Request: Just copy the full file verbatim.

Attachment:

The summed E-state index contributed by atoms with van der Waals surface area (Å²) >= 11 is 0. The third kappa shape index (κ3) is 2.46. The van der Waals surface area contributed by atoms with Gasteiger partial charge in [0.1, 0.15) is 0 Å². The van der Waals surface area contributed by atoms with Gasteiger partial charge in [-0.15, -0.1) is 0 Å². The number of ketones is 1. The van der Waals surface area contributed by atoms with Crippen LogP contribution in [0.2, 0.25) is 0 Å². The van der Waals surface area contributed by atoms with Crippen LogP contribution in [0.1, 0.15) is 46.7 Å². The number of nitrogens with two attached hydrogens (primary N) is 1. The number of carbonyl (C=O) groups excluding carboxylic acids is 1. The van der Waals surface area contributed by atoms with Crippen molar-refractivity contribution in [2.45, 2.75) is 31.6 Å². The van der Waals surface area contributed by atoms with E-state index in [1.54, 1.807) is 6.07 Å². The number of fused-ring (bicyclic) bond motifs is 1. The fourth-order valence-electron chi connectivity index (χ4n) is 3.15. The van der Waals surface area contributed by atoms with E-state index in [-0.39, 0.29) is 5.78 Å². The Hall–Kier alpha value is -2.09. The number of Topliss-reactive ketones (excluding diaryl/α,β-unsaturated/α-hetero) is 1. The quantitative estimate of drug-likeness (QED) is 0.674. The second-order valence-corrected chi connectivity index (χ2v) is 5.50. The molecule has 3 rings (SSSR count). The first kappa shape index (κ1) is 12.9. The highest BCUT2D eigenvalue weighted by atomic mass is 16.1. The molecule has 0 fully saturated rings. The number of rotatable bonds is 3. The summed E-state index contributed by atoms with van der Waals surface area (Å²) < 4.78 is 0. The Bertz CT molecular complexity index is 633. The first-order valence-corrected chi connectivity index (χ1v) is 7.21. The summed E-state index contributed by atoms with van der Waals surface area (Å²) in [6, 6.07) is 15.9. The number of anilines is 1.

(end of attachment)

The summed E-state index contributed by atoms with van der Waals surface area (Å²) >= 11 is 0. The third kappa shape index (κ3) is 2.46. The van der Waals surface area contributed by atoms with Gasteiger partial charge in [0.1, 0.15) is 0 Å². The van der Waals surface area contributed by atoms with Gasteiger partial charge in [-0.15, -0.1) is 0 Å². The number of ketones is 1. The van der Waals surface area contributed by atoms with Crippen LogP contribution in [0.2, 0.25) is 0 Å². The van der Waals surface area contributed by atoms with Crippen LogP contribution in [0.1, 0.15) is 46.7 Å². The number of nitrogens with two attached hydrogens (primary N) is 1. The number of carbonyl (C=O) groups excluding carboxylic acids is 1. The van der Waals surface area contributed by atoms with Crippen molar-refractivity contribution in [2.45, 2.75) is 31.6 Å². The van der Waals surface area contributed by atoms with E-state index in [1.54, 1.807) is 6.07 Å². The number of fused-ring (bicyclic) bond motifs is 1. The fourth-order valence-electron chi connectivity index (χ4n) is 3.15. The van der Waals surface area contributed by atoms with E-state index in [-0.39, 0.29) is 5.78 Å². The Hall–Kier alpha value is -2.09. The number of Topliss-reactive ketones (excluding diaryl/α,β-unsaturated/α-hetero) is 1. The quantitative estimate of drug-likeness (QED) is 0.674. The second-order valence-corrected chi connectivity index (χ2v) is 5.50. The molecule has 3 rings (SSSR count). The first kappa shape index (κ1) is 12.9. The highest BCUT2D eigenvalue weighted by atomic mass is 16.1. The molecule has 0 fully saturated rings. The number of rotatable bonds is 3. The summed E-state index contributed by atoms with van der Waals surface area (Å²) < 4.78 is 0. The Bertz CT molecular complexity index is 633. The first-order valence-corrected chi connectivity index (χ1v) is 7.21. The summed E-state index contributed by atoms with van der Waals surface area (Å²) in [6, 6.07) is 15.9. The number of anilines is 1.